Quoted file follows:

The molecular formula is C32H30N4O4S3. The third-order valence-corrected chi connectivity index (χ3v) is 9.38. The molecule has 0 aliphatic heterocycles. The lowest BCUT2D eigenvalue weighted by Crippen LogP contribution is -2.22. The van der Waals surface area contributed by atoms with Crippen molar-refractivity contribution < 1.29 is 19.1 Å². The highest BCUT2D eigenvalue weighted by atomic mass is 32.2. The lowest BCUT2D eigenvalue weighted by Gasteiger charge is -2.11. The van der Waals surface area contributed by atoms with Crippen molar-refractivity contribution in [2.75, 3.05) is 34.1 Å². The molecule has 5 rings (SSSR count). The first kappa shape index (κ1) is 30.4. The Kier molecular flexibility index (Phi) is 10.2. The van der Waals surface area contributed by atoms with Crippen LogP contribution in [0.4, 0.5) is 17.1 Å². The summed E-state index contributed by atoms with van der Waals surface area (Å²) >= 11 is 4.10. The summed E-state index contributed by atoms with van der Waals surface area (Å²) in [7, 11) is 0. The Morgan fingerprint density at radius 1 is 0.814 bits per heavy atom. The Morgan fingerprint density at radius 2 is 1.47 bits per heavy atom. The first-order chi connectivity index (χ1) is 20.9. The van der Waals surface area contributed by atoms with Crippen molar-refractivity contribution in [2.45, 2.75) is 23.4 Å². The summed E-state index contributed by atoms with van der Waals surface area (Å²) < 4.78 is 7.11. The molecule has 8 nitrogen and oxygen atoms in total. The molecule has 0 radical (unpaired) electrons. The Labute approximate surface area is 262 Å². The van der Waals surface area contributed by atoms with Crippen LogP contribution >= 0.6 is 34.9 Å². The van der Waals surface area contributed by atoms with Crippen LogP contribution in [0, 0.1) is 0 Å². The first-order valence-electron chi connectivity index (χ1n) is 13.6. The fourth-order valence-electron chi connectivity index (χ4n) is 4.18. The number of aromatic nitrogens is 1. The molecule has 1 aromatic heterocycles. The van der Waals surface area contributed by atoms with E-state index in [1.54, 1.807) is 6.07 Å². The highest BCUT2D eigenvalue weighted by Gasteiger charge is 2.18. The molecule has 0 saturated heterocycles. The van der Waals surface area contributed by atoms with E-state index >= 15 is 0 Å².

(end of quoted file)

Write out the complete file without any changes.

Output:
The molecular formula is C32H30N4O4S3. The third-order valence-corrected chi connectivity index (χ3v) is 9.38. The molecule has 0 aliphatic heterocycles. The lowest BCUT2D eigenvalue weighted by Crippen LogP contribution is -2.22. The van der Waals surface area contributed by atoms with Crippen molar-refractivity contribution < 1.29 is 19.1 Å². The highest BCUT2D eigenvalue weighted by atomic mass is 32.2. The lowest BCUT2D eigenvalue weighted by Gasteiger charge is -2.11. The van der Waals surface area contributed by atoms with Crippen molar-refractivity contribution in [2.75, 3.05) is 34.1 Å². The molecule has 5 rings (SSSR count). The first kappa shape index (κ1) is 30.4. The Kier molecular flexibility index (Phi) is 10.2. The van der Waals surface area contributed by atoms with Crippen LogP contribution in [0.4, 0.5) is 17.1 Å². The summed E-state index contributed by atoms with van der Waals surface area (Å²) >= 11 is 4.10. The summed E-state index contributed by atoms with van der Waals surface area (Å²) in [7, 11) is 0. The Morgan fingerprint density at radius 1 is 0.814 bits per heavy atom. The Morgan fingerprint density at radius 2 is 1.47 bits per heavy atom. The first-order chi connectivity index (χ1) is 20.9. The van der Waals surface area contributed by atoms with Crippen molar-refractivity contribution in [2.45, 2.75) is 23.4 Å². The summed E-state index contributed by atoms with van der Waals surface area (Å²) < 4.78 is 7.11. The molecule has 8 nitrogen and oxygen atoms in total. The molecule has 0 radical (unpaired) electrons. The Labute approximate surface area is 262 Å². The van der Waals surface area contributed by atoms with Crippen LogP contribution >= 0.6 is 34.9 Å². The van der Waals surface area contributed by atoms with Crippen LogP contribution in [0, 0.1) is 0 Å². The first-order valence-electron chi connectivity index (χ1n) is 13.6. The fourth-order valence-electron chi connectivity index (χ4n) is 4.18. The number of aromatic nitrogens is 1. The molecule has 1 aromatic heterocycles. The van der Waals surface area contributed by atoms with E-state index in [1.54, 1.807) is 6.07 Å². The highest BCUT2D eigenvalue weighted by Gasteiger charge is 2.18. The molecule has 0 saturated heterocycles. The van der Waals surface area contributed by atoms with E-state index >= 15 is 0 Å².